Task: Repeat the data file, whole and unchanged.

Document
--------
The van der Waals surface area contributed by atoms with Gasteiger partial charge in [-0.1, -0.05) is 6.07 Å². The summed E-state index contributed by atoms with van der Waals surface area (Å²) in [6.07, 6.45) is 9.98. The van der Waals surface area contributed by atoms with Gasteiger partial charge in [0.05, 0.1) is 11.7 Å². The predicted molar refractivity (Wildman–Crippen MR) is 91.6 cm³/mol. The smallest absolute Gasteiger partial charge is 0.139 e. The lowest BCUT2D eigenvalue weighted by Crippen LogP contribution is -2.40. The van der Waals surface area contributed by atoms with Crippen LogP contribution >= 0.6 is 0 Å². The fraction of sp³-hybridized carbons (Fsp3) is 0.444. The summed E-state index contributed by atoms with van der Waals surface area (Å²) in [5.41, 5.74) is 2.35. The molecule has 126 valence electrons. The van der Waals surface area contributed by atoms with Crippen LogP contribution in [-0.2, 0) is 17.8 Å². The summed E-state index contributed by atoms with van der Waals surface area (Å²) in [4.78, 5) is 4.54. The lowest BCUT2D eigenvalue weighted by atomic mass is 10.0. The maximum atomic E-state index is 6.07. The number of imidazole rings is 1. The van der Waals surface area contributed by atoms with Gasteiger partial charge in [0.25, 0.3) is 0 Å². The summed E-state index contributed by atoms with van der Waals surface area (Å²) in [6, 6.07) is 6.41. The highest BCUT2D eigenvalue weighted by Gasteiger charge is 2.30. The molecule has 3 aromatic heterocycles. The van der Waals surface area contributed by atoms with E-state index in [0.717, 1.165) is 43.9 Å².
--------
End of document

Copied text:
The van der Waals surface area contributed by atoms with Gasteiger partial charge in [-0.1, -0.05) is 6.07 Å². The summed E-state index contributed by atoms with van der Waals surface area (Å²) in [6.07, 6.45) is 9.98. The van der Waals surface area contributed by atoms with Gasteiger partial charge in [0.05, 0.1) is 11.7 Å². The predicted molar refractivity (Wildman–Crippen MR) is 91.6 cm³/mol. The smallest absolute Gasteiger partial charge is 0.139 e. The lowest BCUT2D eigenvalue weighted by Crippen LogP contribution is -2.40. The van der Waals surface area contributed by atoms with Crippen LogP contribution >= 0.6 is 0 Å². The fraction of sp³-hybridized carbons (Fsp3) is 0.444. The summed E-state index contributed by atoms with van der Waals surface area (Å²) in [5.41, 5.74) is 2.35. The molecule has 126 valence electrons. The van der Waals surface area contributed by atoms with Crippen LogP contribution in [-0.2, 0) is 17.8 Å². The summed E-state index contributed by atoms with van der Waals surface area (Å²) in [4.78, 5) is 4.54. The lowest BCUT2D eigenvalue weighted by atomic mass is 10.0. The maximum atomic E-state index is 6.07. The number of imidazole rings is 1. The van der Waals surface area contributed by atoms with Gasteiger partial charge in [0.25, 0.3) is 0 Å². The summed E-state index contributed by atoms with van der Waals surface area (Å²) in [6, 6.07) is 6.41. The highest BCUT2D eigenvalue weighted by Gasteiger charge is 2.30. The molecule has 3 aromatic heterocycles. The van der Waals surface area contributed by atoms with E-state index in [0.717, 1.165) is 43.9 Å².